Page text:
Sulfur and silver
The alchemists thought of silver as the metal of Luna, the moon. As such, it had a traditionally feminine association: passivity, the internal, and self-repose are all its correspondences. Like mirrors made out of silver, silver also corresponds to reflection--it acts like a mirror removed enough from the physical world to reflect that world into itself, to internalize coarse, literal matter as it becomes subtle matter. If you read my post on Kundalini Yoga, you'll know what I mean when I say that silver corresponds to visuddha or the throat chakra--a state of being where everything physical is seen as spiritual, where all things get etherealized into image and word. As such, silver has an important role in the alchemical Opus, since the operation called the Albedo that "whitened" other things into silver purified them of coarse imperfections so as to become more of a subtle matter.
You'll recognize silver in self-content daydreams, in meditation's peace of mind, and in the still peace of mind that comes when reading poetry or literature. I myself am particularly prone to "silvered" moods. But as anyone who's tried to pick up a fried egg with a silver spoon knows, silver gets easily scorched by sulfur. In other words, those light, airy moments of peace and well-being have an innate tendency toward sulfuric passion in them, and if that dichotomy between heat and coolness is left alone, you'll enter a seesaw between the two. What do the alchemists suggest as a remedy? That silver and sulfur temper each other, to where silver becomes "hotter" and sulfur becomes more reflective. This means, first, seeing my desires (i.e. the fire from sulfur) as images and thus taking them not literally but imaginatively. Second, it means letting my airy reflection harbor passion and heat without getting out of hand. So don't be afraid of your fantasies, even if they are "racy." Take them as images, ways that sulfur can embody itself in silver's "white earth" and not in the coarse earth of literal matter.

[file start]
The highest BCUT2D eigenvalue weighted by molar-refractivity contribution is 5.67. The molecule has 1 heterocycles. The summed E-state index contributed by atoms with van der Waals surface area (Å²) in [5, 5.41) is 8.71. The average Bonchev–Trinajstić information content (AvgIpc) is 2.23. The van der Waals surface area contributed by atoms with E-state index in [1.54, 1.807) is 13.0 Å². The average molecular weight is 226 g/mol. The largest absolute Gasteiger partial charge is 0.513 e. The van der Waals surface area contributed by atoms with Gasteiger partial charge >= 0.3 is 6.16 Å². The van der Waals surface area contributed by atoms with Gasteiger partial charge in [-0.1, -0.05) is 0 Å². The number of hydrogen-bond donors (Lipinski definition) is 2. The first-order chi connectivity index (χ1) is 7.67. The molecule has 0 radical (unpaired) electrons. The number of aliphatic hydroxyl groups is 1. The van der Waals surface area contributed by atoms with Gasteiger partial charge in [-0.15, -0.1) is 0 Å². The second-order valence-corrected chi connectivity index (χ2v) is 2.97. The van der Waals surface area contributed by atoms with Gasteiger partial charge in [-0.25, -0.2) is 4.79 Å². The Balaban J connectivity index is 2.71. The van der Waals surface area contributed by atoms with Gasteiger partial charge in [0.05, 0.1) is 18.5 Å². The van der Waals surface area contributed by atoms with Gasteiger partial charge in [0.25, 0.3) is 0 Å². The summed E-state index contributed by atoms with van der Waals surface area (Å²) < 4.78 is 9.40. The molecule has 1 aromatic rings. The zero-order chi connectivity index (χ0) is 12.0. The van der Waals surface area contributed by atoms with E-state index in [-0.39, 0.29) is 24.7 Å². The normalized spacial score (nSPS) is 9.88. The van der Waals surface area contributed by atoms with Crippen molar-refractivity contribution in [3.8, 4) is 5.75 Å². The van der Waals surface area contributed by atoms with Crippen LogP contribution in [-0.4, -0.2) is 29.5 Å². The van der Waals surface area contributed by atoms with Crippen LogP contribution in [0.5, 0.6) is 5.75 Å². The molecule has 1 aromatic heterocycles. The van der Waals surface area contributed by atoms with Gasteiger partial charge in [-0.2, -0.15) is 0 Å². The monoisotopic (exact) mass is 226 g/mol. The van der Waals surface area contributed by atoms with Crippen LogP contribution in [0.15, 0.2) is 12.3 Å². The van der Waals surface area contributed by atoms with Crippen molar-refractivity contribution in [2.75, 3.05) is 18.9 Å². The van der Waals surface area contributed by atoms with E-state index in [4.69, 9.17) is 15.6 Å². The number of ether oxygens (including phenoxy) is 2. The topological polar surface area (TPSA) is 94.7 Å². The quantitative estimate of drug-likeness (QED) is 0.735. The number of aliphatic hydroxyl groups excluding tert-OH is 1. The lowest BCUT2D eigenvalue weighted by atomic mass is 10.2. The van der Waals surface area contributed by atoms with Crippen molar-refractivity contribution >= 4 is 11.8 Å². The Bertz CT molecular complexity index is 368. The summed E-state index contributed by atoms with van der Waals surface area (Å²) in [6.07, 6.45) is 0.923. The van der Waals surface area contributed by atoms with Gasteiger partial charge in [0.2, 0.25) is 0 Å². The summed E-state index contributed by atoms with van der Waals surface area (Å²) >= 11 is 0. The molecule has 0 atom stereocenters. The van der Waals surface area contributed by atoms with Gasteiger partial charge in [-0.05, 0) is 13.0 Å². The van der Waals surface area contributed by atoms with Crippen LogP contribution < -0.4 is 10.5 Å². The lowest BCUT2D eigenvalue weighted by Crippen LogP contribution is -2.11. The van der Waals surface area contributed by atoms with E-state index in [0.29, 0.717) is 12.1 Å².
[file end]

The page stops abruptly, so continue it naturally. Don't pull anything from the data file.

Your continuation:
Sulfur and salt
As any cook knows, salt brings out the flavor of whatever you sprinkle it on. Salt thus corresponds to the principle that reveals the specific, particular natures of things--showing us the nuances of ways in which things are different. Moreover, it gives things "fixity"--it makes things "sharper," more definite, more real. When we say that you should "take something with a grain of salt," we mean to use the salt of your common sense to discriminate the real nature of the thing. When we say that you're "worth your salt," we perhaps mean that you're living up to the essential nature that salt lets us see.
But salt, as the essence of experience, isn't experienced as pleasant. Like the principle of Necessity in my tabletop role playing post, salt shows us things "that are what they are," which comes as a stinging awareness of my world's and my life's necessary limitation. You taste salt when you see yourself in your true colors and no longer hidden behind pretensions, as you do when you say "oh gosh, I really was that stupid, wasn't I?"
But salt's stinging realization has a really positive purpose: it kills sulfur's fire. Just as salt can't catch fire, the bitter taste of regret and harsh reality is immune to desire's compulsion. So if you find yourself about to do something stupid (i.e. be unchaste), pull out some salt. Get an awareness of what it is you're really doing; remember the suffering you felt in similar past situations, and imagine how you'll feel when the unchastity is done. By adding salt to the situation in this way, you add salt to your own being. Thus, you yourself become more "essential," as you get more of a sense of "you-ness" of "how it feels to be you." Salt builds mental body.
Anyway, that's about it for this post. Check back soon for part 3!